Catherine Hanssens, Executive Director and founder of the Center for HIV Law and Policy, has been active in HIV legal and policy issues since 1984. Previously, Hanssens was AIDS Project Director at Lambda Legal, where she led Lambda's HIV-related litigation and policy work. She also worked with the AIDS Law Project of Pennsylvania, where she created and managed one of the first medical-legal partnerships in the country, with on-site HIV legal services in several hospitals and clinics. While a staff attorney at the New Jersey Department of the Public Advocate, Hanssens successfully litigated the state's first cases on involuntary HIV testing, a class action challenge to segregation and miseatment of prisoners with HIV in the NJ state prison system, and the only federal appeals court case recognizing the right of incarcerated women to funded elective abortions. She also has been a visiting clinical professor at Rutgers University Law School-Newark and Director of the law school's Women and AIDS Clinic.
Iván Espinoza-Madrigal, Legal Director of the Center for HIV Law and Policy, is a civil rights litigator and advocate focusing on the legal and policy needs of vulnerable and marginalized groups, including people living with HIV, people of color, the LGBT community, and immigrants. His cases have been featured in the New York Times and New York Law Journal, and he contributes writing to the Practical Lawyer and Huffington Post. Espinoza-Madrigal speaks nationally on civil rights issues, and has appeared as a legal commentator on CNN, Univision, and Telemundo. Previously, he worked with Lambda Legal, where he developed an intersectionality initiative on behalf of people who identify across lines of race, class, sexual orientation, gender identity, immigration status, and HIV status. He also litigated civil rights cases as a Fried Frank/MALDEF Public Interest Fellow, including a constitutional challenge to Arizona's immigration law, and a landmark U.S. Supreme Court voting rights case. Espinoza-Madrigal clerked for Judge Clay in the U.S. Court of Appeals for the Sixth Circuit, and Judge Ellis in the U.S. District Court, S.D.N.Y. He received a JD from NYU School of Law, where he was a Root-Tilden-Kern Scholar, and a BA, summa cum laude and Phi Beta Kappa, from the University of Pennsylvania. The National LGBT Bar Association has recognized him as one of the Best LGBT Lawyers Under 40.
Adrian Guzman, Staff Attorney, earned his Juris Doctor with a concentration in Health Law from Boston University School of Law, where he served as Executive Editor of Public Interest Law Journal. He earned his Master of Public Health with a concentration in Sexuality & Health from Columbia University's Mailman School of Public Health. He has worked at Brooklyn Family Defense Project, and interned at a number of New York- and Boston-based HIV/AIDS organizations, including Gay Men's Health Crisis, The HIV Project at South Brooklyn Legal Services, The Health Law Institute at Justice Resource Institute, and HIV Law Project. He served for two years on Boston's Ryan White Treatment & Modernization Act Planning Council. His writing credits include: Adrian Guzman, Making the Grade?: An Analysis of Rights- and Due Process-Based Concerns Related to John School Diversion Programs, 20 B.U. Pub. Int. L.J. 79 (2010).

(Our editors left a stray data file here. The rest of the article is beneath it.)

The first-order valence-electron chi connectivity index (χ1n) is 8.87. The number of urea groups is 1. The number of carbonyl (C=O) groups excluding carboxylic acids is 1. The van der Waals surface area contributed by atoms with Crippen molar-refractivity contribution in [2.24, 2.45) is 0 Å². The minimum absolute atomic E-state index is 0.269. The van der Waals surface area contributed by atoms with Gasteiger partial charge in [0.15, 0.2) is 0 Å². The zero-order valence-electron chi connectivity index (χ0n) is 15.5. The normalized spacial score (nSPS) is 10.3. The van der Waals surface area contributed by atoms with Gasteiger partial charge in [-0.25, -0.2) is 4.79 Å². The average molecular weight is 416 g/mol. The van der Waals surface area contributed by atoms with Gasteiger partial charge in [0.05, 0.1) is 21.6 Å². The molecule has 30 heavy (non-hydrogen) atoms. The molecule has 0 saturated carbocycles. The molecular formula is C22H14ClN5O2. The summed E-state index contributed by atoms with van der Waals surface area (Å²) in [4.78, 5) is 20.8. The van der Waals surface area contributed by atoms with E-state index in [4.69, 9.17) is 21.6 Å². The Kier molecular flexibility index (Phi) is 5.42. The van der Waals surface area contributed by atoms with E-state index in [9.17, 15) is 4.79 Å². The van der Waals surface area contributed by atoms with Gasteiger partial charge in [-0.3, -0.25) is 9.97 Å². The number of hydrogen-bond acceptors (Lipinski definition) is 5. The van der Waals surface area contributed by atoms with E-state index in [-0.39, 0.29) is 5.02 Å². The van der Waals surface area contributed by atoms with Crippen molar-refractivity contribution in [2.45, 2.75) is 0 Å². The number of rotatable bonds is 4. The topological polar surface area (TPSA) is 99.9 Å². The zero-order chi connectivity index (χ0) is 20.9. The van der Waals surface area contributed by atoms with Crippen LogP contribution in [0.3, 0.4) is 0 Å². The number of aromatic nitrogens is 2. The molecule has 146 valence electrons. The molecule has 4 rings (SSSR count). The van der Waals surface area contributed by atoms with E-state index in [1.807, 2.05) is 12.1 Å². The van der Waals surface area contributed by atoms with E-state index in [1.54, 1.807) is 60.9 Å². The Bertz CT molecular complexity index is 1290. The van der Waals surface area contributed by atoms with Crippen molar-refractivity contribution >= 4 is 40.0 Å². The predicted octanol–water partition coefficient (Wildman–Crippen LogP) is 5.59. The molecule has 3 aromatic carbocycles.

Rashida Richardson, Staff Attorney, is also State Advocacy Working Group Chair of the Positive Justice Project. She earned a B.A. with Honors from Wesleyan University in the College of Social Studies and her Juris Doctor from Northeastern University School of Law. During law school, Rashida served as intern for the Honorable Charles R. Breyer of the United States District Court for the Northern District of California; Cowan, DeBeats, Abraham & Sheppard; Legal Aid Society – Employment Law Center; and Dyax Corp. Rashida was also selected as a research assistant for Professor Margaret Burnham in Northeastern University's Civil Rights and Restorative Justice Project, where she participated in a landmark Civil Rights action against a county in Mississippi for a kidnapping and murder which took place in 1964. This suit was the first of its kind. Before joining CHLP, Rashida worked at Facebook Inc. and HIP Investor in San Francisco.
Trevoy Ross, Program Associate, is a graduate of Wayne State University in Detroit, MI. He has extensive information technology expertise, and worked several years as a technical support coordinator at Ford Motor Company. Prior to his relocation to New York City he worked as the field and communications assistant at the American Civil Liberties Union of Michigan. While in Michigan he volunteered with several community-based organizations including Detroit Summer and Critical Moment Magazine. He continued his volunteer activities in New York City at the New York City LGBT Center, Gay Men's Health Crisis and the Center for HIV Law and Policy before joining CHLP's staff.
Consultants and Advisors
Message Agency (formerly Ianncomm), Web Developer, developed and maintains CHLP's current website and content-management system. A media studio based in Philadelphia with signficiant experience working with non-profit, civil rights and arts organizations, their primary services include strategic communications, branding and messaging, web design and development, content development, and graphic design.
Deirdre Reznik, Information Design, provides design and production services for CHLP's web site and publications. Reznik is a freelance consultant and has worked in print and web design and production for educational and non-profit institutions in New York City since 1994. www.deirdrereznik.com.